THIMPU, Bhutan — Last year representatives from the South Asian Association for Regional Cooperation gathered in Nepal to establish a set of post-2015 development targets in accordance with the U.N.’s Sustainable Development Goals. The role of education in growing South Asian economies was prominent in the discussions, with countries vowing to build on past successes to develop more inclusive education systems.
Among the nations present was Bhutan, the small Himalayan country best known for its unique principle of Gross National Happiness. This principle, which guides all policies of Bhutan’s constitutional monarchy, incorporates ecological, physical and psychological well-being to determine the overall happiness of citizens.
Education in Bhutan has come far since transitioning from a monastic to a public institution in the 1960s. Proving its serious commitment to the U.N.’s Education for All agenda as well as the Millennium Development Goals, the government devotes about 17 percent of its budget (or seven percent of its GDP) to education. This figure is among the highest in the region. Free education up to tenth grade is guaranteed in the Constitution.
The country has made great strides in providing girls with equal access to education. In 1970, for every 100 boys enrolled in primary school, only two girls were enrolled. By 2013, for every 100 boys in school there were 101 girls. Girls also outnumber boys in secondary education. Part of the reason for these incredible changes is the government’s commitment to achieving internationally established development goals using the tenets of Gross National Happiness.
The next challenge facing Bhutan is to improve the quality of education girls are receiving and to encourage women’s involvement in public life. Despite achieving equal access to education, girls are performing more poorly than boys in almost all subjects. This reveals a gender-based discrepancy in the quality of education girls and boys are receiving. It may imply that facilities at schools are not sufficiently accommodating to girls.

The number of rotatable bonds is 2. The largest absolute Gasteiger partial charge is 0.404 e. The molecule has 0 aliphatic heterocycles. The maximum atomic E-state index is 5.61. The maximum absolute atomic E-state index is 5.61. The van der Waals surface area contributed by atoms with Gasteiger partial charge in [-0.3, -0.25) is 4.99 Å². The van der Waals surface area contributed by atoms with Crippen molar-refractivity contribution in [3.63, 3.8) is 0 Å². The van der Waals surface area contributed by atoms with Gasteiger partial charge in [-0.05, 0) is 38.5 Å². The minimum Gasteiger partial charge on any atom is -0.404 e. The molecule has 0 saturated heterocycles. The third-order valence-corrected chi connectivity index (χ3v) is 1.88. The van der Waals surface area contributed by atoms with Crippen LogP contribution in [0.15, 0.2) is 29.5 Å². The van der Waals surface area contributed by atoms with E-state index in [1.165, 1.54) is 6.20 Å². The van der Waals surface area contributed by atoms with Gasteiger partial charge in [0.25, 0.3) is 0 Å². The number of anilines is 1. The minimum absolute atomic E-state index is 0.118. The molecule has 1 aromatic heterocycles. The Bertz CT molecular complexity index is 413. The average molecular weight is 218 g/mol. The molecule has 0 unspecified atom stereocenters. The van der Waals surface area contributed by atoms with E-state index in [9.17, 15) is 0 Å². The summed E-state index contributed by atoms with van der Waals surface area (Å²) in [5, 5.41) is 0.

It also suggests that girls are not able to devote as much time to their studies as boys are. As Bhutan is a matrilineal society, women hold more land titles than men but also take on more responsibilities in the family. This has led to strongly held beliefs that girls should stay close to home. Bhutanese women’s role in public life is highly constrained, and Bhutan rates among the lowest in the world in terms of women’s involvement in politics and tertiary education.
In 2004 Her Majesty Gyalyum Sangay Choden Wangchuck, Bhutan’s Queen Mother, launched RENEW: Respect, Educate, Nurture and Empower Women. The NGO works to bring girls more opportunities and empower them in the political sphere. It partners with the Australian Himalayan Foundation to raise the standard of educational facilities across the country.
In 2012 UNICEF awarded a Bhutanese children’s program the highest honor at the Prix Jeunesse International Festival in Germany. The program, “Tashi and Sakteng,” sought to inform children and adults about the benefits of education. It argued that education would not, as some Bhutanese fear, tempt youth away from the traditional way of life. Rather, it would be an asset to the community by helping young people to reach their full potential. The success of the program highlighted how media is being utilized in Bhutan to resolve ideological conflicts between tradition and modernity.
In these and many other ways, the government and public figures in Bhutan are leading the way toward more inclusive education for girls and boys. Last year the country drafted the Bhutan Education Blueprint for 2014-2024. The document outlined a 10-year plan for improving children’s access to education without compromising traditional values. With a dedicated government, an expanding nonprofit sector and increasing international collaborations, Bhutan can expect to see rapid improvements in its education sector.
– Janie Ryan
Sources: Borgen Magazine, Brookings Institution, Financial Review, UNESCAP, UNICEF
Photo: The Atlantic